There has been an explosion of street theatre activity in India in the eighties and nineties. One study estimates the existence of about 7,000 street theatre groups in different parts of the country with the largest number in West Bengal, Andhra Pradesh, Tamil Nadu and Kerala. In India, street theatre or popularly termed as ‘Nukkad Natak’ actors are mainly teachers and students committed to bringing about social change. Their returns in terms of finances or fame are nil. The time that this form of theatre demands is considerable. All evenings and weekends are spent rehearsing or performing.
The preparation of these plays takes a long time too depending on the topics and motive behind the play. To attract the audience they started playing a ‘dholak’ or choral song. When the audience surrounds in a circular position, one person narrates while the actors do mime. As these plays are mostly low budgeted, the theme and the dressing has to be kept simple so almost no makeup looks are preferable unless it’s a mime. In a mime play, the face is being painted white and eyes should be highlighted in the black circle. Not much scope of good acting is considered as the theme needs to be displayed in anexaggerated version. Uses of microphones and sound box depend on the size of the gathering.
The topics or the themes of an independent street play have always been on bringing the positive changes in the society. The maker or the scriptwriter takes different topics from general day to day instances or the burning topics that shook the world. For example, Nirbhaya incident of 2013 that immensely impacted India has been portrayed beautifully in a street play in Gurgaon demonstrating the safety of women in India day to day negative impact of drinking and smoking on human health invarious nukkad natak.
The venerable pioneer of Indian street theatre is Jana Natya Manch – People’s Theatre Front, or Janam – which was created nearly 40 years ago and popularised street theatre as activism. In India, we have a marathon of street play which was organised in 2017. Manthan Mahotsav, nearly performed by 125 teams in 40 states in India as well as few states in abroad like Brazil and Nepal picking up issues like women empowerment, ragging, eve teasing, religious fanaticism etc. in all prominent places around the city. Being the largest street play festival in India, started off its 10th edition on March 4. The brainchild of Verve, the street play society of Shaheed Sukhdev College of Business Studies, University of Delhi, Manthan 2017 created history with street plays being performed in so many different locations across India, many of them simultaneously.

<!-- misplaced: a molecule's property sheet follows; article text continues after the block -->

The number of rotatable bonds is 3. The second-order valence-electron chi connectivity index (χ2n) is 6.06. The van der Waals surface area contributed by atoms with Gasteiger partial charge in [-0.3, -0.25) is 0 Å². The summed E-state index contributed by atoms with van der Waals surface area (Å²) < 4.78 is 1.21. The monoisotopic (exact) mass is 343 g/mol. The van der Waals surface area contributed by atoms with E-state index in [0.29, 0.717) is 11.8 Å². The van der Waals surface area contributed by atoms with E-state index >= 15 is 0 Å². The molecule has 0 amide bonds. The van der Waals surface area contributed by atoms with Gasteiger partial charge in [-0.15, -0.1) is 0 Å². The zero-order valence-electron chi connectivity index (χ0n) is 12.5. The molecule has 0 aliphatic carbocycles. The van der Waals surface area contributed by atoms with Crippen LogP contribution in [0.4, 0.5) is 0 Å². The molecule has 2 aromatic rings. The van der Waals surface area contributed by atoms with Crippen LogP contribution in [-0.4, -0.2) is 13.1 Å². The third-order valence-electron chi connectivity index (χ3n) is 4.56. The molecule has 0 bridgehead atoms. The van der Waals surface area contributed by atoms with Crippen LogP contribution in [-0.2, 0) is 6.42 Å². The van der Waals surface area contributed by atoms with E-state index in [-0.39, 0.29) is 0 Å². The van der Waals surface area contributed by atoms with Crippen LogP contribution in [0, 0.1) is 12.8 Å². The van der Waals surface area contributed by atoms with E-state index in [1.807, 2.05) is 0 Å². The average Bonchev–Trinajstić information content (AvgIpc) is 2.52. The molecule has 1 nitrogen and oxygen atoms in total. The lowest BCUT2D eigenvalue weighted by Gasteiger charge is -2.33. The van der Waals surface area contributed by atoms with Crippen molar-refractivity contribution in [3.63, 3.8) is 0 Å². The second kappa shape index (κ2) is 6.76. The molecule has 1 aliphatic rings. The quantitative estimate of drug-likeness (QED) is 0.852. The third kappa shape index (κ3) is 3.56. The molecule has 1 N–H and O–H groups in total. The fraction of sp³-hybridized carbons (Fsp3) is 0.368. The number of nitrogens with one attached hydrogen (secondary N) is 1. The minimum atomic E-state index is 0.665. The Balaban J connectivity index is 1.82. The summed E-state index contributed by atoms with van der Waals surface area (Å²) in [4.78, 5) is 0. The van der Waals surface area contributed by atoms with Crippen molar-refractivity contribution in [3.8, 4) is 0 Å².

Street play will never age as this happens to be the oldest and the most convenient way of spreading the goodness to the extremely difficult areas. It has the power to persuade someone to change ideas. Whatever the reason for choosing the street, the street is a place with a different set of possibilities than the conventional theatre space.
In India a paradigm shift from proscenium theatre to the theatre of the streets was initiated by the anti-fascist movement of communist party of India under the canopy of Indian People’s Theatre Association (IPTA). The root of street theatre in India was strongly related with the anti-fascist political ideology of the leftists and the progressive political theatre in the ‘40’s in Kolkata.
It evolved as a tool to emancipate the working class and reinforce revolution against the established power. Street plays based on issues and stories directly concerned with the people such as hunger, famine, poetry, communal violence, feudal and colonial exploitation created impact on the society deeply divided by class, caste and religion through these common grave concerning issues.